It’s not looking good for Europe’s mission to Mars

Lost contact.
Lost contact.
Image: AP Photo/Gregorio Borgia
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Better luck next time, guys.

A joint European/Russian mission to Mars appears to have failed, after NASA released images showing what looks like a crash site where the Schiaparelli spacecraft was supposed to have landed.

The plan was for Schiaparelli, launched in March this year, to land on Mars Oct. 19 after a six-minute descent slowed by thrusters and a parachute, but the European Space Agency lost contact with the lander before its scheduled touchdown. It now appears that the spacecraft’s thrusters shut off too soon, and the ship crashed. According to the agency website:

Estimates are that Schiaparelli dropped from a height of between 2 and 4 kilometers, therefore impacting at a considerable speed, greater than 300 km/h.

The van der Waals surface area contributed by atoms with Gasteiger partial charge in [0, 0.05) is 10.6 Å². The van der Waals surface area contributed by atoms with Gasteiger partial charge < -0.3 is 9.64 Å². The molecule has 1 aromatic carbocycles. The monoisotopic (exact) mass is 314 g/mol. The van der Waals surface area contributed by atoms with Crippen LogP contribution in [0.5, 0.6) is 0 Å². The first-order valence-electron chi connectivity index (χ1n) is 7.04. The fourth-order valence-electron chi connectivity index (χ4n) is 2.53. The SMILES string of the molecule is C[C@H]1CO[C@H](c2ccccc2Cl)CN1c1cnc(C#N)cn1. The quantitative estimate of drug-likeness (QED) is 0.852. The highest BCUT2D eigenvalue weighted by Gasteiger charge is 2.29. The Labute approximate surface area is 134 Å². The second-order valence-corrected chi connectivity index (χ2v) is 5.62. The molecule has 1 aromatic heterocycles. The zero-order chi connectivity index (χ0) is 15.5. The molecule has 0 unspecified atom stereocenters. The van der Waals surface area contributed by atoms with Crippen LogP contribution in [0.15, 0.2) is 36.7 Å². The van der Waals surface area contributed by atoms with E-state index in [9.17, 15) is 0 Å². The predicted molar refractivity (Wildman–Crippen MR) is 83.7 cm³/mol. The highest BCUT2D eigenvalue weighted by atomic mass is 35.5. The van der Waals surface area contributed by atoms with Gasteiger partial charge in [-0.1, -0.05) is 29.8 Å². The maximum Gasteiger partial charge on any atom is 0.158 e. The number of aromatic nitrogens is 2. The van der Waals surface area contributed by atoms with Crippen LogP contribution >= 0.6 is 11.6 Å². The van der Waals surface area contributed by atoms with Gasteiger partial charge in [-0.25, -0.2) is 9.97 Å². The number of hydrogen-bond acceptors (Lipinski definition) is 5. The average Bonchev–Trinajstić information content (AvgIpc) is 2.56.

The NASA Mars Reconnaissance Orbiter, which has been circling Mars since blasting off Earth in 2005, transmitted images of the intended landing site. Compared to earlier photos of the same area, two new features have appeared, which the European space agency thinks are the remains of Schiaparelli and its parachute, about a kilometer away.

A pair of before-and-after images taken by NASA on May 29 and Oct. 20. The bright feature in the second image is the parachute used in Schiaparelli’s descent; the fuzzy dark patch about 1 km north of the parachute is the spot where Schiaparelli itself crash landed.
Image: NASA/JPL-Caltech/MSSS

Higher resolution photos taken next week may be able to provide more detail.

The goal of the ESA’s “Exomars Programme” is to determine once and for all if there ever was (and if there still is) life on Mars. Schiaparelli was a demonstration vehicle, designed to test to the technology that will land a rover on Mars in 2020.